But how could I possibly say that from then on it was just me, myself and I?  This was London – it was just me, my fellow inspirational runners and the serried ranks of spectators.  Who could ever tire of it?  Not I, that’s for sure.

The heat?  Ah well, that was there for sure – had I been going for a time, I would have known by now that it was sunk – my legs felt like concrete and I knew that, running wise, it was going to be a very bad day at the office.  Truly, I was shocked by how bad I felt.  The key thing was though that it didn’t matter.  Genuinely, it didn’t.

And so I ticked off the sights of London with a spring in my step (that’s definitely metaphorical, most certainly not literal!). I lived up to my pledge of videoing – Cutty Sark, Tower Bridge, Canary Wharf, the amazing Mall.

I saw cheering spectators who were my best friends – sure, we’d never met, and probably never will.  But for that moment in time, I was their hero and they were mine.  Can anyone who has a degree in this sort of thing even begin to explain such emotions to me?  In a way, I hope they can’t and that we can just put it down to this wonderful thing called humanity.

Then, of course, there were the people I’d hoped to see; Zoe and her mum, Kim and Kate, the RNLI cheer stations.  And, and….oh boy, how much had I looked forward to seeing you lot?  I had a taste of what it would be like as I turned off Tower Bridge.  I knew that was but an amuse bouche before the main course as I hit mile 22.5.  I.  Loved.  It!  I’ve stood as a spectator there for a few years. Only now that I have been a runner can I appreciate the genius of the location – despite the smiles and the waves, I was hurting through Canary Wharf; as I’d said above, medals never come easy, they have to be earned.  I knew though that salvation was at hand from the cheers and hugs of the Buzzers.  An emotion and an experience that I will never forget.  Thank you.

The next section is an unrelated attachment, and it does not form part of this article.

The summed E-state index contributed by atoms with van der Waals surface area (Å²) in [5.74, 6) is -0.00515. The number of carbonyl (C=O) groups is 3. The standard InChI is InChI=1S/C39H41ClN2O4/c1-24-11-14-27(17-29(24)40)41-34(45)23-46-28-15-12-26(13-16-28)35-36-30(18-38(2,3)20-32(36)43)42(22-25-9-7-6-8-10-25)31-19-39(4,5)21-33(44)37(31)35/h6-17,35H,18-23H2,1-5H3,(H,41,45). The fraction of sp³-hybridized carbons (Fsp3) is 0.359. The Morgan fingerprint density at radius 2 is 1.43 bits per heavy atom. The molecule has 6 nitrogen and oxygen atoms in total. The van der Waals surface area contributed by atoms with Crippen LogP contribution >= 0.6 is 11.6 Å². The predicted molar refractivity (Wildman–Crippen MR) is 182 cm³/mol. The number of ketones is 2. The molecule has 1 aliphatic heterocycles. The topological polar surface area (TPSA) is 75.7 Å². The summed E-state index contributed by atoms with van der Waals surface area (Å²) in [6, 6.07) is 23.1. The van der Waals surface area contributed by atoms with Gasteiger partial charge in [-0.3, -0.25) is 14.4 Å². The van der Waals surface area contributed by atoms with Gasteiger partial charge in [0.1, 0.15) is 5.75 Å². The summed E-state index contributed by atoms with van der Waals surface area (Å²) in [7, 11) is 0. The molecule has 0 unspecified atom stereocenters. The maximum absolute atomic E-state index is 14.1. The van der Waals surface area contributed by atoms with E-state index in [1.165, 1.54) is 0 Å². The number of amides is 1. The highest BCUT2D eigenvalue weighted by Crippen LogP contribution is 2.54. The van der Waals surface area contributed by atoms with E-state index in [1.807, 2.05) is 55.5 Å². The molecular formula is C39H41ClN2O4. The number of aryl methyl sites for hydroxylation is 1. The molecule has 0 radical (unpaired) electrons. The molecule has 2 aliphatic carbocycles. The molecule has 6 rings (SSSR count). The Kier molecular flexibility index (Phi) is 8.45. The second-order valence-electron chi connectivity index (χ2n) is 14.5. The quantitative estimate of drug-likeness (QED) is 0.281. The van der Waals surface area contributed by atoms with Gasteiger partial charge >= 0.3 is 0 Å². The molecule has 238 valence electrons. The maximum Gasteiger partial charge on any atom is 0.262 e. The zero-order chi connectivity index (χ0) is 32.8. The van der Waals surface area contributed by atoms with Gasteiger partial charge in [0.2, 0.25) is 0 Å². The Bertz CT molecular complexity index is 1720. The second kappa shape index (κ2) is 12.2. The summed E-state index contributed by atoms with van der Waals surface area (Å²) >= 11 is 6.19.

And then the miles of pain but also of glory.  A way to go yet, but you know it’s going to get done.  A moment of seriousness as I say that still I was amazed, truly, at quite how bad my splits were.  But I didn’t care then.  The following day, I cared not a jot as everything was thrown into stark relief by the realisation that Matt Campbell wouldn’t ever get his medal or return to his family.  Who can care about PBs or any of that ephemeral nonsense when you have such news?

And then it was time to turn for Birdcage and The Mall.  Oh, the irony here – my time was slow.  Yet, in a way, it was far, far too quick.  Four years I have waited for those miles to be run.  Maybe it’ll be four or more until I can do them again.  So, as I lamented the fact that I was slow, I chastised myself for being so quick.  God damn that dichotomy. 

Medals, photos, cheers. A fab RNLI reception, and then a walk to the UJC.  Ah, now the welcome I received there deserves a blog of its own.  For now, I thank you all, and I will forever be grateful that I started to blog and therefore met such a wonderful group of people.  In no small measure, you make me what I am.

On a yard we go; as the trails have called me, and the next challenges await, on a yard we go.  Together, always together.